drc_news_religion hero_islam.jpg

The Quran is the holy scriptures studied and observed in Islam.

The summer of 2019 has been a long summer for us. Our family moved to Dallas in November 2017. However, after nearly two years and three houses, we don’t feel settled yet. One would assume that the three-houses part perhaps has something to do with the not-settling-yet part. Perhaps that is right.

We move a lot. There’s a saying in Urdu, the native language of Pakistan, ‘Harkat main barkat hai.’ That translates to “there is much blessing in movement.” One would assume that our family would have gained a lot of blessings — or barkat — so far.

However, I feel we have gained a lot of isolation as well. We have lived in four different countries, nine different states and countless different addresses in the past three decades. We have moved because of jobs, education, illness in our extended family and in hope of better communities.

We haven’t stopped moving in Texas either. Our first house in Texas was an older rental in Richardson with a lot of plumbing and heating issues — we had to break the lease and move out. Our neighbors there were older. I feel that the fences around Texas backyards — a feature not found in the houses in the Northeast — contributes to the isolation factor. The situation in our next home, a condo I had bought in midtown Dallas, wasn’t much better regarding our interaction with the community around us. Our final stop in our journey so far in Texas is a single house in Garland. It’s in a brand-new community with relatively few neighbors and rarely seen children. Sometimes, I wonder if the Pied Piper came along and took all the children with him.

That brings us back to this long summer. There was not much I could do regarding summer camps for my children. With three children, camp was expensive and didn’t have qualities I was looking for. So besides some out-of-town trips, we stayed cooped up in our brand-new development trying to mind a teenager and his younger sisters while at the same time trying to boycott cellphones, social media and video games.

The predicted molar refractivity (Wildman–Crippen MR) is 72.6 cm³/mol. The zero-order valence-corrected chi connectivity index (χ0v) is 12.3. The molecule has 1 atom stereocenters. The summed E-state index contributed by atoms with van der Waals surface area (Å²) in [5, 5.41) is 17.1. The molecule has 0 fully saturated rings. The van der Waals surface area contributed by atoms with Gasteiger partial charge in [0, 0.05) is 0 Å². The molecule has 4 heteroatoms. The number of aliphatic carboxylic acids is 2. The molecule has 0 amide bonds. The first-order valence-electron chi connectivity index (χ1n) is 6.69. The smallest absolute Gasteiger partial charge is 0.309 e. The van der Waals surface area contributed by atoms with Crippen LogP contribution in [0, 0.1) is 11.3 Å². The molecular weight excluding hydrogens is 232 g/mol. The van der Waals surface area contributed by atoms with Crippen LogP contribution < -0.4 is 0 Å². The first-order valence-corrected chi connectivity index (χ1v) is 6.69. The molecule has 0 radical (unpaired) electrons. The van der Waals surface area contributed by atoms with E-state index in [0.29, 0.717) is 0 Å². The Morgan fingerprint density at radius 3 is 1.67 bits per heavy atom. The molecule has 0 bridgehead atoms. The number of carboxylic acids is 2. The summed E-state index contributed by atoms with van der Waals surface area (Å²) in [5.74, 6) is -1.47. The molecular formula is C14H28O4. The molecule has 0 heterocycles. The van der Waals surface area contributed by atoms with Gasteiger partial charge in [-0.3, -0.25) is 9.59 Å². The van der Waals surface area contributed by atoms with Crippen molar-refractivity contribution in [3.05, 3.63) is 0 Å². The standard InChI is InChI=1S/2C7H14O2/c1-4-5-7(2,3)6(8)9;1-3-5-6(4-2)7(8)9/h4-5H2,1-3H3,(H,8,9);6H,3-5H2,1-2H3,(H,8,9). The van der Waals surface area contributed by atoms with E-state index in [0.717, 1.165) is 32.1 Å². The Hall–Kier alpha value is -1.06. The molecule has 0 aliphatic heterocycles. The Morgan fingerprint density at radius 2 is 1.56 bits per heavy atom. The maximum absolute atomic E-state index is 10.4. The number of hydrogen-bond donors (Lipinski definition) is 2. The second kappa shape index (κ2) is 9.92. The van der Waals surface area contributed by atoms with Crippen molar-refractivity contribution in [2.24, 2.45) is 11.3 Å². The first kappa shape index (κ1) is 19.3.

I felt that I took a trip to the other side of sanity and back. When the heat would relatively subside in the evenings, our family would walk around the vast and empty spaces among the houses under construction. We would try to figure what connection we had to this land or the people around us. Where do we fit into this large city and all the mega-mosques around us? Wouldn’t it have been better if we were in a smaller city with a smaller population and a smaller mosque? Maybe someone would have noticed us and made us feel welcome.

God says in the Quran: Know that the life of the world is only play, and idle talk, and pageantry, and boasting among you, and rivalry in respect of wealth and children; as the likeness of vegetation after rain, whereof the growth is pleasing to the husbandman, but afterward it drieth up and thou seest it turning yellow, then it becometh straw. And in the Hereafter, there is grievous punishment, and (also) forgiveness from Allah and His good pleasure, whereas the life of the world is but matter of illusion. [57:20 – Translation by Pickthall]

Is the life around me really a series of rapidly changing images, an illusion, and is that why I never feel connected to it? Has God destined for me to be always on the move and thus never develop love for this world? Would I get a chance to ever grow roots and call some place a final home before the final home?

I don’t have any answers yet, but I persist finding out what those are.

Dr. ANILA JAHANGIRI is a Master of Divinity student at Brite Divinity School in Fort Worth. She is also a student in the Islamic Chaplaincy Program at Hartford Seminary, Connecticut. She holds a bachelor’s degree in electrical engineering and both a masters and doctorate in biomedical engineering. Jahangiri can be reached at anila.jahangiri@tcu.edu.

Recommended for you